The Montanian (Choteau, Mont.) 1890-1901, February 10, 1893, Image 1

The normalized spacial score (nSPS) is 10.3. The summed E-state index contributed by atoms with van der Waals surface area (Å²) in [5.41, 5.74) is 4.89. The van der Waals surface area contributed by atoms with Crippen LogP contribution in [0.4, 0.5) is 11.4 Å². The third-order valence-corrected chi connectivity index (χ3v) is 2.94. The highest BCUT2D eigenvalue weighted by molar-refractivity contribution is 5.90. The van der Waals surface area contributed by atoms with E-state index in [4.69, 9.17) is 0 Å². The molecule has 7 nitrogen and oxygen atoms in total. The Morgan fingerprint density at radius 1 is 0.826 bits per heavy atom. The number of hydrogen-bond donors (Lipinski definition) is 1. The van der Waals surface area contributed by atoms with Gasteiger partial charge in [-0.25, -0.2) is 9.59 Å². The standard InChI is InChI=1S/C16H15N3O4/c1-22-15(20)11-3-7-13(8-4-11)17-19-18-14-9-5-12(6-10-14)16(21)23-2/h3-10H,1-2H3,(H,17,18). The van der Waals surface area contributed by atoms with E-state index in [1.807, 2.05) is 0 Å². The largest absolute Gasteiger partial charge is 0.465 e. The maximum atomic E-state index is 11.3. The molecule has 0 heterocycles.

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VOL. 8. OHOTEAU, TETON COUNTY, MONTANA,'FRIDAY, FEBRUARY 10, 1898 *-X4iiw rt . NO. 40. K 3 o r iE S s x o i c r - & . X j . ^ m m m m m B m m m c m e a s a m n m m B x a a a m a B S K s a m a a n m j B a a a m a m a m t a t JAMES SULORÓYE, A T T O R N E Y AT LAW, OHOTEAU, - - • - MONT. T - © - . B - A X E B , 1TT0RNEY & COUNSELOR R T LHW. S. H - D R A K E , M . D . PH Y S ICIAN & SL'RGEON, OCoa ev«r Vallay Reitaurast. CHOTEAU,- - MONTANA. ~ J H}. W A M S k E Y . •HOTECAU. - * ............. MONT. J . H . D A Y . IRRIGATION AND LAND 8URVFY- I * « A 8PEIALTY. SATISFAI TION GUARANTEED. © hoteau , . . . M ontana . T - \ W - liAITJJEZJPZBrSr, L A W Y E l C , 3 EA.SI B E M O V B D T O TO XXXT O . ID'tT^’F , Aatkorizod to practice before the De partment of the Interior, the Land Office, and the Pension and other Bureaus. FENSION CLAIMS SPECIALLY ATTENDED TO. ¿tor. Main and St. Jehn Sts., Fort Ban ton. A, G- WARNER, VOTAR? PUBLIO, U. S. 002&MX3SX02T3R, AUTHORISED TO RECEIVE FILINGS & FINAL PROOFS ON PUB LIC LANDS. CHOTEAU, MONT. ■ w ^ . j z e l . rrsroasr. 2 s T o t a , Z 3 r I F ’ v l T d I I c BEBD*. MORTGAGES find a 1 kinds of legal Inatramants drawn up. Snbseriptions received for all News papers and Periodicals at publisher’s rates. CHOTEAU, - - - - MONT. E. C. QARRETT. A- C. WARNER GARRETT & WERNER, eO M V E T A K O E E s , real E state , INSURANCE CHOTEAU. MOAT. X3Z- S t C L A I B , HOT AND COLD BATHS. Main Street, Opposite Cboteau House I. S. CORSON, REAL ESTATE, t a r R anch P roperty a S pecialty . « J E S ROOM IE, DUNN BLOCK, • N E A T FA L L S - - MONT- TH E K I( KEÌÌ8. The baby kicks its dimpled feet, And screams with pain or j.>.v; The schoolboy kicks hia neighbor's dog; The owner kickB the boy; The ladies kick their trains about; Footballing kick the ball; We kick about the weather, Summer, winter, spring and fall; We kick about the churches, We kick about the play; We kick in bed and out of beat; We kick both night and day; And so we go on kicking at Earth, fire, water, air, Until we kick the buekot, Aud climb the golden stair. - Sun and Voice. Only a Thread. [Salt Lake Tribane,] The News of the cold all over the world, the distress and suffer ing being produced iif many places by it, is another reminder of what a narrow thread human life hangs upon. Should the tem perature fall as much more in the next month as it Ins in the past month, it would nearly destroy all animal Ij/e all over the world; men and animals would either freeze or starve to death. It only needs a. few''xlegteeiB “off xvmperit ture, warmer or colder than what men are accustomed to, to work the utter destruction of animal life. As it is, thousands will per ish; thousands of healthy people will perisli who attempt to go on little j urneys. The insidious cold will penetrate their lung-; after a few sharp- notices the drowsiness will com® intense cold brings, and tlie end then is close by. People perish that way every winter all ever the northern states of our country and all over north eni Eurrpo. In six months the other extreme will come; men will get up strong and wall in the morning, and, attempting te cross the street wher® the sun shines, they will sink down and expire, smitten to death by 'he heat. The hold which mortals have upon this life is a most trail one, and when notices come that in the great oilier the poor nre »lying simply because of ill.» want of a little coal or a liltje food, it shows how ea^y it wmi d be, either by giving to the woild a few more degrees of heat 01 cold, to wipe out the race entirely, leaving a pi.ice for a new beginning. More than onae has that been done; once when tropical animals were brows ing upon the r'ch verdure which grew on the plains of Siberia and in the fastnesses of British Colum bia, there came a sudden breaking up of the earth’s crust; the waters within escaped in steam and fell in everlasting snow, and in a moment of time all animal life became extinct. When man studies nature and nature’s forces and realizes how little his hold is on life, there is not much room leit for pride of for self esteem; rather, the thought comes irreuis- tably that we are but shadows and that all we pursue are shadows. Not Generally Known. It seems that twenty five per cent, of the women of England earn their own living, but one would scarcely believe that there are nearly 350 female blacksmiths in that country. Express traius in Russia rarely travel faster than twenty-two miles an hour. These are very slow expresses indeed, y e t a rail way guard avers that the fastest trai mb are always the sa f e s t . If you wish to increase your chances of life, marry, for, ss a rule, married men live longer than bachelors; yet out of every thousand persons in England more than six hundred are unmarried. There are four times as many -words hr- our- language--. as there;, are in the French, yet a philologist estimates that the coinago of new words in our tongue goes on at the rate of 100 annually. A celebrated aeronaut asserts after patient investigation, that the ninth day of the moon is the most rainy day of the whole twenty eight, and four o’clock in the afternoon the rainiest hour of the day. In Great Britain the yearly loss in wages through ill health is eleven millions sterling, and it is estimated that 49 per cent, of those who start in business fail, March being considered the slackest month for business. It may not be generally known that four men in every six use to bacco; yet a medic.il man in Vienna asserts that diptheria is thrice as prevalent among smokers as those who deny themselves the luxury of the weed. The English of our da}' is con sidered bv a high authority almost perfect, alike for the purpose of the orator, the philosopher, the lecturer and tlie* poet. The purest English is said to b® apoken in Lincolnshire. Each time we roach (he end of December, we should think with satisfaction that we have got over the most dangerous month, Biuce in this country more deaths are said to occur in December than at any other time of the year. A B O U T B1 « I H » P BROOK';. He Didn’t Want to See the An gel Gabriel. • Of the many stories extant of Phillips Brooks none is more characteristic than 1 he following: Being engaged upon a sermon, he left orders with his servant that, on no account, was he to to be in terrupted. But shonly after ho had retired to his study the door hell rang, and a fneo 1 from New York sought admin unco—Slock Broker Nichols, who had been a classmate of Bishop Brooks at col lege. This early caller did not fancy the idea of being turned away, and while he was' remon strating with the servant, the bishop emerged from his study, welcomed the visitor with open arms, bade him enter, and talked with him an hour or so. The ser vant felt deeply mortified, and made bitter complaint after the caller had departed. “I remember distinctly,” said the servant, “ that you told me that you would be so busy that you wouldn't see the i b Angel Gabriel if he called.” “Yes.” answered the bishop, “ I dicTsay that, aird I'meant Lit... Bat. there’s all the difference in the world between Gabriel and my friend Nichols. I’m bound to see Gabriel anyway in the next world, but as there is some doubt about my seeing Nichols there, it was only right that I should see him here when he took the trouble to call upon me.” • • Educating- a Boy. In Monlaignie’s eyes the object of education is to form a boy’s character and prepare him for life and to fill him not so much with learning as the desire of learning, “with an honest eurioity for infor mation about everything.” This sounds perhaps obvious and com monplace, but the seed whioh Montaigne sowed three oenturies ago has, it must be coniessed, fal len too often on Stony ' ground. There are a large number of per sons concerned with education at the present day who, if Ihey have equipped a boy with a sufficient stock of learning to enable him to pass an examination, fold their hands and think that they have dona all that is needful. I will quote two aphorisms which Mont aigne has left to us: “ Every abridgement of a good book is a foolish abridgement;” and, “Learning in one man’s hand is a sceptre, and in another’s a bauble.” —Maemillau’s Magazine. *